The Convention on International Civil Aviation established the ICAO, with an objective of “…the planning and development of international air transport so as to …meet the needs of the peoples of the world for safe, regular, efficient and economical air transport.”
Taiwan’s Flight Information Region (FIR) covers 180,000 square nautical miles and provides services to nearly 1.53 million controlled flights carrying 58 million travellers entering, leaving, or transiting through Taiwan every year. The Taiwan Taoyuan International Airport – the main international gateway – was ranked 11th and 5th, respectively, in terms of passenger and cargo volumes. Taiwan needs to participate in the ICAO Assembly to ensure it can comply with up to date standards, and receive technical and academic assistance from the ICAO.
We support Taiwan’s continued attendance at the ICAO Assembly and other regional meetings. Taiwan, with 74 airlines offering services to and from the island, operates passenger and cargo flights on 301 routes and connects 135 cities around the world. It cannot be allowed to become a “gap,” and be left outside the global aviation networks.
DAVID STEEL (Lord Steel of Aikwood)
The spokesperson of Catherine Ashton, EU High Representative of the Union for Foreign Affairs and Security Policy and Vice President of the Commission, issued the following statement today:
“The High Representative warmly welcomes the meeting between high officials in charge of Cross-Strait relations from both sides of the Taiwan Strait taking place today, 11 February, in Nanjing. The event demonstrates the level of trust reached since the current process of rapprochement was established in 2008, with increasing people-to-people exchanges, practical cooperation and economic links. The High Representative encourages both sides to continue to take initiatives that further develop Cross-Strait relations in a peaceful way.”
See also statement from the co-chairs of the British-Taiwanese APPG:
In an interview on June 4 with Taiwan’s Central News Agency, Lord Faulkner of Worcester and Lord Steel of Aikwood, co-chairs of the British-Taiwanese APPG, expressed support for the ROC’s position on the recent shooting attack on the Taiwan fishing boat Guang Da Xing No. 28 (GDX 28) by a Philippine government vessel.
They also said that the actions of the Philippine government vessel, which pursued the Taiwan fishing boat for a considerable number of minutes in the overlapping exclusive economic zones between the ROC and the Philippines and fired nearly 60 bullets at the Taiwan fishing boat, could not be tolerated in a civilized society and were inexcusable.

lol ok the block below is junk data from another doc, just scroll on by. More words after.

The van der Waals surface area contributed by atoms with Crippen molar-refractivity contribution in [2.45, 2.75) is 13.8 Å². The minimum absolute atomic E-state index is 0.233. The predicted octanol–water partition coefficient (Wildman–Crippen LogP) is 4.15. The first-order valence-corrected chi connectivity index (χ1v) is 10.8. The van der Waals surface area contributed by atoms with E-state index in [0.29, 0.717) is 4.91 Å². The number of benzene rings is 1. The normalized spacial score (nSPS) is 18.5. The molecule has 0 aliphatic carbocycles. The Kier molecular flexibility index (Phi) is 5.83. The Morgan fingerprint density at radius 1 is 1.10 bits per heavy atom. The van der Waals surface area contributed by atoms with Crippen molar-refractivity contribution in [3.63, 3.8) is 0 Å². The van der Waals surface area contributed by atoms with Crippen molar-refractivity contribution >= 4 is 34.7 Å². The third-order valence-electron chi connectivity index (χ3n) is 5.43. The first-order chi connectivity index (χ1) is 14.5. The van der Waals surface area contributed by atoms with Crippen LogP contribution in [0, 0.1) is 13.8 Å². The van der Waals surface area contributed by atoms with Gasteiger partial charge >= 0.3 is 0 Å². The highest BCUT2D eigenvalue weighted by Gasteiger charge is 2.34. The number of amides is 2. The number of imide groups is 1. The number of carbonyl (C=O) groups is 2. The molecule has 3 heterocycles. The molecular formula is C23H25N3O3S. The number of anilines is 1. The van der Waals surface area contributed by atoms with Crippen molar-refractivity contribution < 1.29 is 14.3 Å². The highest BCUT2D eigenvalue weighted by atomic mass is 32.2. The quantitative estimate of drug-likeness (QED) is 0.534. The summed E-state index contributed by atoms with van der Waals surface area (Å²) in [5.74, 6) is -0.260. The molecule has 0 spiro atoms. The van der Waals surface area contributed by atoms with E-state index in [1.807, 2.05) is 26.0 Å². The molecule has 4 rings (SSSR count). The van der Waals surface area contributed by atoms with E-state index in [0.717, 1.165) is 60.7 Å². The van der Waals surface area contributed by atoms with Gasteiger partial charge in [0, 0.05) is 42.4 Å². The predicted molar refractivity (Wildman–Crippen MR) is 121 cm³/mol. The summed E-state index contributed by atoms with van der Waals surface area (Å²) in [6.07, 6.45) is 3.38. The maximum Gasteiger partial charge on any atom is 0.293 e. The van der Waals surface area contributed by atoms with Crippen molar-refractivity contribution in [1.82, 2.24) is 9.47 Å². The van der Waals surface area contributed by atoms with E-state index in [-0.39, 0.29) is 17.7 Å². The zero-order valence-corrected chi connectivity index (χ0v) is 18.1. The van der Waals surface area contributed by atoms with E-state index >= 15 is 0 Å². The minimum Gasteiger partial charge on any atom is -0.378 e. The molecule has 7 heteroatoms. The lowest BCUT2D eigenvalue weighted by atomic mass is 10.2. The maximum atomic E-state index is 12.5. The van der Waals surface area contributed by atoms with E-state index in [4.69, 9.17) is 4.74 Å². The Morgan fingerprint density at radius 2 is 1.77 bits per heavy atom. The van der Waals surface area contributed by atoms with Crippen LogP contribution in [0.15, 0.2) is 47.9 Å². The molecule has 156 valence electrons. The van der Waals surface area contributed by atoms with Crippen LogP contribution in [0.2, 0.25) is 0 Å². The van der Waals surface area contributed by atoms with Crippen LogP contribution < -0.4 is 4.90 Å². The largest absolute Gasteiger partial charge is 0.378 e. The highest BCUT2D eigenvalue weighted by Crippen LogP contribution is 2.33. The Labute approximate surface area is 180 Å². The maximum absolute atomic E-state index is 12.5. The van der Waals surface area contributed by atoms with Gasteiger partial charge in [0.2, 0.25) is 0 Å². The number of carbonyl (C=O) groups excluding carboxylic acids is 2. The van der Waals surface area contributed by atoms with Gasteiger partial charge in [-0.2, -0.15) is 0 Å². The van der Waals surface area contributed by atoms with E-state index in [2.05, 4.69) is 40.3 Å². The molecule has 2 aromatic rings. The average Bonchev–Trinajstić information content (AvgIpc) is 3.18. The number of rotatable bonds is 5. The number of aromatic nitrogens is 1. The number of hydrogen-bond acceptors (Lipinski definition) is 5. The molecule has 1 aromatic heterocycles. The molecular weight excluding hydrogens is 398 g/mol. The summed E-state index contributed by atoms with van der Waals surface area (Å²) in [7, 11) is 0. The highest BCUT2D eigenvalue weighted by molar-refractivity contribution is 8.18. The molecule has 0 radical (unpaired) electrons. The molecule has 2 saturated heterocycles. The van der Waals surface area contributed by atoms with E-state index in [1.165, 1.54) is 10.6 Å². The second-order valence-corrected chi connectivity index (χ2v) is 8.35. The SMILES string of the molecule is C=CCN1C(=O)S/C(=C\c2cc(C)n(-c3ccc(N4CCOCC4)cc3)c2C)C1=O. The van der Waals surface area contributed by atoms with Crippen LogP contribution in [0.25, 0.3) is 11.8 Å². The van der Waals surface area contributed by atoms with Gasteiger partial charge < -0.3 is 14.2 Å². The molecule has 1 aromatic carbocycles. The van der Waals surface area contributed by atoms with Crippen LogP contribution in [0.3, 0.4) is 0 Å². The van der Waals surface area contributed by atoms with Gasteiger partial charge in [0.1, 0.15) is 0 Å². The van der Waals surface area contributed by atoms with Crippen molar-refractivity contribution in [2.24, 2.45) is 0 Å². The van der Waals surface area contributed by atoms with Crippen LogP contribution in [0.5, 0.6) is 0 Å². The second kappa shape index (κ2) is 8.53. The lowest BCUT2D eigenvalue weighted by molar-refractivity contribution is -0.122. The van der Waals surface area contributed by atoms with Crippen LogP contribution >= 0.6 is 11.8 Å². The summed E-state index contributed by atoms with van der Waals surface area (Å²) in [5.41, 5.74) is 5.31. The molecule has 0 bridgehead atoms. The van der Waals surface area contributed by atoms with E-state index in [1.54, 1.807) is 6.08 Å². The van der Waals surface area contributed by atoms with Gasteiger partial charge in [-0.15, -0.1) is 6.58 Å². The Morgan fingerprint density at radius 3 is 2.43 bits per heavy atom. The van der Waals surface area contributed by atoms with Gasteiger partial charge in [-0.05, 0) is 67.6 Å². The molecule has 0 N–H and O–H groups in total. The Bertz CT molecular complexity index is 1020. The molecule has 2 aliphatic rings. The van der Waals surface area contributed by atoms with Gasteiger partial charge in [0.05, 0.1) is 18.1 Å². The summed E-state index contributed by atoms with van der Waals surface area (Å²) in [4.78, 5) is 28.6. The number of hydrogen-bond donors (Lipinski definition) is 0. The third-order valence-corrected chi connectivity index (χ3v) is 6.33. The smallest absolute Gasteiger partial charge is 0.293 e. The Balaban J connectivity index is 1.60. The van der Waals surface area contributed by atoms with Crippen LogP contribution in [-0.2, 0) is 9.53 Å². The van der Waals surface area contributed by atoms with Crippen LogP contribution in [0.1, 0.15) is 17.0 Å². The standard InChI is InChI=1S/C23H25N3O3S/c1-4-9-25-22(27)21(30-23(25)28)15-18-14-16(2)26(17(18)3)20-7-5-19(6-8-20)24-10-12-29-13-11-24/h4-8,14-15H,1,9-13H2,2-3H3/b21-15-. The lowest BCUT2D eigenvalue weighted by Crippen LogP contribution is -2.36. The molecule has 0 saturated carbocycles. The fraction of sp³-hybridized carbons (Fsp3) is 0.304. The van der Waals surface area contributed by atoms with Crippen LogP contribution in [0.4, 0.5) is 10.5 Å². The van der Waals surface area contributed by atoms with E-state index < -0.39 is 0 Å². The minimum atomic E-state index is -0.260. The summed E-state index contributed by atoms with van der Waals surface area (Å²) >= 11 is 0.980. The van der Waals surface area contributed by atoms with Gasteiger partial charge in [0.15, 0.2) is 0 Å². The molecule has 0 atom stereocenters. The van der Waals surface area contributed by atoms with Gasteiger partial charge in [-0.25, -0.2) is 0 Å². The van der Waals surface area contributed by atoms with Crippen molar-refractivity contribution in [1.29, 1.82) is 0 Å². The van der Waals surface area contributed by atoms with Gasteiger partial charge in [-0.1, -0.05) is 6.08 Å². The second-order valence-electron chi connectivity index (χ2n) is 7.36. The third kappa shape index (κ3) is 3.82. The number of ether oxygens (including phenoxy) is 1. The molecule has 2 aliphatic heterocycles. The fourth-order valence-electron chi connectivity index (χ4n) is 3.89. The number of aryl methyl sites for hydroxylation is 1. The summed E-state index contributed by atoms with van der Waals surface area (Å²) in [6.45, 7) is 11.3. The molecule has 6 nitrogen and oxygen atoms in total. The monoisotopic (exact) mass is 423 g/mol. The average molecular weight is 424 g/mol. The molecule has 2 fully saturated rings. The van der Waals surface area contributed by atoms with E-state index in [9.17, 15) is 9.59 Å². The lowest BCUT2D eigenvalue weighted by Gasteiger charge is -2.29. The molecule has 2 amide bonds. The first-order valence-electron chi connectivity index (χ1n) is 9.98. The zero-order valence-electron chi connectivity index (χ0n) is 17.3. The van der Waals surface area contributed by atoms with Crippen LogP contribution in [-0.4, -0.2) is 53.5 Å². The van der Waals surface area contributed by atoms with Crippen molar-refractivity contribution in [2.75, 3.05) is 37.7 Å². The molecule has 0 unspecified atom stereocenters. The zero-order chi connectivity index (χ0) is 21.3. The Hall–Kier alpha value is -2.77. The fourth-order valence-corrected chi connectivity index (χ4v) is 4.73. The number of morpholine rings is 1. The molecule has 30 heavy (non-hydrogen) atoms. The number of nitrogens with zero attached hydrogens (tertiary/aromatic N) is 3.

See Press Release from the Ministry of Foreign Affairs, ROC (Taiwan).
Chairman of the APPG, Lord Faulkner of Worcester, uses the medium of the Hansard discussion forum Lords of the Blog to draw attention to the removal of the national Taiwanese flag from the Regent Street Olympic display.
TAIWAN’S PARTICIPATION IN INTERNATIONAL CIVIL AVIATION ORGANISATION AND UN FRAMEWORK CONVENTION ON CLIMATE CHANGE
Date tabled: 10.10.2011
Primary sponsor: Andrew Rosindell
Sponsors: David Amess, Peter Bottomley, Jim Dobbin, Mike Hancock, Jim Shannon
That this House supports Taiwan’s continued efforts to participate in the United Nations Framework Convention on Climate Change (UNFCCC) and the International Civil Aviation Organisation (ICAO); commends the fact that the European Parliament unanimously passed a resolution on 11 May 2011 reiterating its support for Taiwan’s meaningful participation as an observer in relevant international organisations, such as the UNFCCC, World Health Organisation and ICAO; recognises that Taiwan is a key transport hub in international air travel, serving more than one million flights and 40 million passengers per year; notes that Taiwan suffers unnecessary obstacles in terms of remaining up to date with the latest ICAO standards and procedures as a result of its exclusion, which leads to risks to international aviation safety; further recognises that, being deeply integrated in the global economy, Taiwan both contributes to and is affected by global warming; acknowledges that Taiwan can contribute to and benefit from global coordination against climate change via participation in the UNFCCC; and calls on the Government to support efforts for Taiwan to be invited to participate in the meetings and activities of ICAO and UNFCCC as an observer.